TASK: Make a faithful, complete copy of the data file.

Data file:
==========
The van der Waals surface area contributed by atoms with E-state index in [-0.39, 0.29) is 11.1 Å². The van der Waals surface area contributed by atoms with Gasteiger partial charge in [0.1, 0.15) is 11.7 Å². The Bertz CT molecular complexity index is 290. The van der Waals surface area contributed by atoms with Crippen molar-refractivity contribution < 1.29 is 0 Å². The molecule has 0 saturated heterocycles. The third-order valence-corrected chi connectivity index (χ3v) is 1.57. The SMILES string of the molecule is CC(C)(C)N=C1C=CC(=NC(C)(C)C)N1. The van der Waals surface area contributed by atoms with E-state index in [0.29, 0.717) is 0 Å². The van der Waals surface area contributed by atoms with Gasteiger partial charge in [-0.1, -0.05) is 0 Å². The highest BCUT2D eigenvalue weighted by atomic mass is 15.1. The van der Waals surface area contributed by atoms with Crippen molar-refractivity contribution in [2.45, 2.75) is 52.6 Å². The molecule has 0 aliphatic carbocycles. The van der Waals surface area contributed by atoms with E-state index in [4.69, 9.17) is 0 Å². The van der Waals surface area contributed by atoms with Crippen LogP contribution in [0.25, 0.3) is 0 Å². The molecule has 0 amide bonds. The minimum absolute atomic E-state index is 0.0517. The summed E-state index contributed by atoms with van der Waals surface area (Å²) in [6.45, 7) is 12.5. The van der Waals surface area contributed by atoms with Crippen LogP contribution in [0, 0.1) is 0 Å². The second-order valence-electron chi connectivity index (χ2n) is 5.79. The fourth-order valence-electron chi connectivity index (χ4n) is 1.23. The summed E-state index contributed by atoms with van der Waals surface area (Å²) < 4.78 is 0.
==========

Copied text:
The van der Waals surface area contributed by atoms with E-state index in [-0.39, 0.29) is 11.1 Å². The van der Waals surface area contributed by atoms with Gasteiger partial charge in [0.1, 0.15) is 11.7 Å². The Bertz CT molecular complexity index is 290. The van der Waals surface area contributed by atoms with Crippen molar-refractivity contribution < 1.29 is 0 Å². The molecule has 0 saturated heterocycles. The third-order valence-corrected chi connectivity index (χ3v) is 1.57. The SMILES string of the molecule is CC(C)(C)N=C1C=CC(=NC(C)(C)C)N1. The van der Waals surface area contributed by atoms with E-state index in [0.29, 0.717) is 0 Å². The van der Waals surface area contributed by atoms with Gasteiger partial charge in [-0.1, -0.05) is 0 Å². The highest BCUT2D eigenvalue weighted by atomic mass is 15.1. The van der Waals surface area contributed by atoms with Crippen molar-refractivity contribution in [2.45, 2.75) is 52.6 Å². The molecule has 0 aliphatic carbocycles. The van der Waals surface area contributed by atoms with E-state index in [4.69, 9.17) is 0 Å². The van der Waals surface area contributed by atoms with Crippen LogP contribution in [0.25, 0.3) is 0 Å². The molecule has 0 amide bonds. The minimum absolute atomic E-state index is 0.0517. The summed E-state index contributed by atoms with van der Waals surface area (Å²) in [6.45, 7) is 12.5. The van der Waals surface area contributed by atoms with Crippen LogP contribution in [0, 0.1) is 0 Å². The second-order valence-electron chi connectivity index (χ2n) is 5.79. The fourth-order valence-electron chi connectivity index (χ4n) is 1.23. The summed E-state index contributed by atoms with van der Waals surface area (Å²) < 4.78 is 0.